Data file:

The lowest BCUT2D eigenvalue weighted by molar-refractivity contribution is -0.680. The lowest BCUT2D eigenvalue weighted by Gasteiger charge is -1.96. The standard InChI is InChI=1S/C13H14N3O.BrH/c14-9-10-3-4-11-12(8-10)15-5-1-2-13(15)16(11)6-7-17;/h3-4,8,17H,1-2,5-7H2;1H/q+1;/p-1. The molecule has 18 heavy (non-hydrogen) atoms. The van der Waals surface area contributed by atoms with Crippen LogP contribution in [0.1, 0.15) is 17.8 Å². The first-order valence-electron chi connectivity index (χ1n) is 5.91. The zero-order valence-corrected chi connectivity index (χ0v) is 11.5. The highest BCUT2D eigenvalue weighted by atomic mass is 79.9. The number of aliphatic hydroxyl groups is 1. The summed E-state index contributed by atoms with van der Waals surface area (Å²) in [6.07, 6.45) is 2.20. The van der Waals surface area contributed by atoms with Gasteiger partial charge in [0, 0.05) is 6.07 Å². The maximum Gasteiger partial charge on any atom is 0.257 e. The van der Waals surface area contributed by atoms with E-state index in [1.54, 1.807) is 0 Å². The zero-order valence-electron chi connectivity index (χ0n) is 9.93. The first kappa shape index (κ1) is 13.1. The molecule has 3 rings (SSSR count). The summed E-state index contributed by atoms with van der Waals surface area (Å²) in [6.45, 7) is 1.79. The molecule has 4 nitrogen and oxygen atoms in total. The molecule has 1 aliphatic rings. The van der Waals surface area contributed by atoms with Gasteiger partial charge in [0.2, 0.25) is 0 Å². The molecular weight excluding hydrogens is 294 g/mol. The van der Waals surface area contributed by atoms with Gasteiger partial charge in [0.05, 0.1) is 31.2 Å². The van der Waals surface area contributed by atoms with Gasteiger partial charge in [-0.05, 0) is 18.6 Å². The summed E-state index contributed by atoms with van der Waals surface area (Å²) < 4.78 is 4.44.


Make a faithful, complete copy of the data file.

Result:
The lowest BCUT2D eigenvalue weighted by molar-refractivity contribution is -0.680. The lowest BCUT2D eigenvalue weighted by Gasteiger charge is -1.96. The standard InChI is InChI=1S/C13H14N3O.BrH/c14-9-10-3-4-11-12(8-10)15-5-1-2-13(15)16(11)6-7-17;/h3-4,8,17H,1-2,5-7H2;1H/q+1;/p-1. The molecule has 18 heavy (non-hydrogen) atoms. The van der Waals surface area contributed by atoms with Crippen LogP contribution in [0.1, 0.15) is 17.8 Å². The first-order valence-electron chi connectivity index (χ1n) is 5.91. The zero-order valence-corrected chi connectivity index (χ0v) is 11.5. The highest BCUT2D eigenvalue weighted by atomic mass is 79.9. The number of aliphatic hydroxyl groups is 1. The summed E-state index contributed by atoms with van der Waals surface area (Å²) in [6.07, 6.45) is 2.20. The van der Waals surface area contributed by atoms with Gasteiger partial charge in [0, 0.05) is 6.07 Å². The maximum Gasteiger partial charge on any atom is 0.257 e. The van der Waals surface area contributed by atoms with E-state index in [1.54, 1.807) is 0 Å². The zero-order valence-electron chi connectivity index (χ0n) is 9.93. The first kappa shape index (κ1) is 13.1. The molecule has 3 rings (SSSR count). The summed E-state index contributed by atoms with van der Waals surface area (Å²) in [6.45, 7) is 1.79. The molecule has 4 nitrogen and oxygen atoms in total. The molecule has 1 aliphatic rings. The van der Waals surface area contributed by atoms with Gasteiger partial charge in [0.2, 0.25) is 0 Å². The molecular weight excluding hydrogens is 294 g/mol. The van der Waals surface area contributed by atoms with Gasteiger partial charge in [0.05, 0.1) is 31.2 Å². The van der Waals surface area contributed by atoms with Gasteiger partial charge in [-0.05, 0) is 18.6 Å². The summed E-state index contributed by atoms with van der Waals surface area (Å²) < 4.78 is 4.44.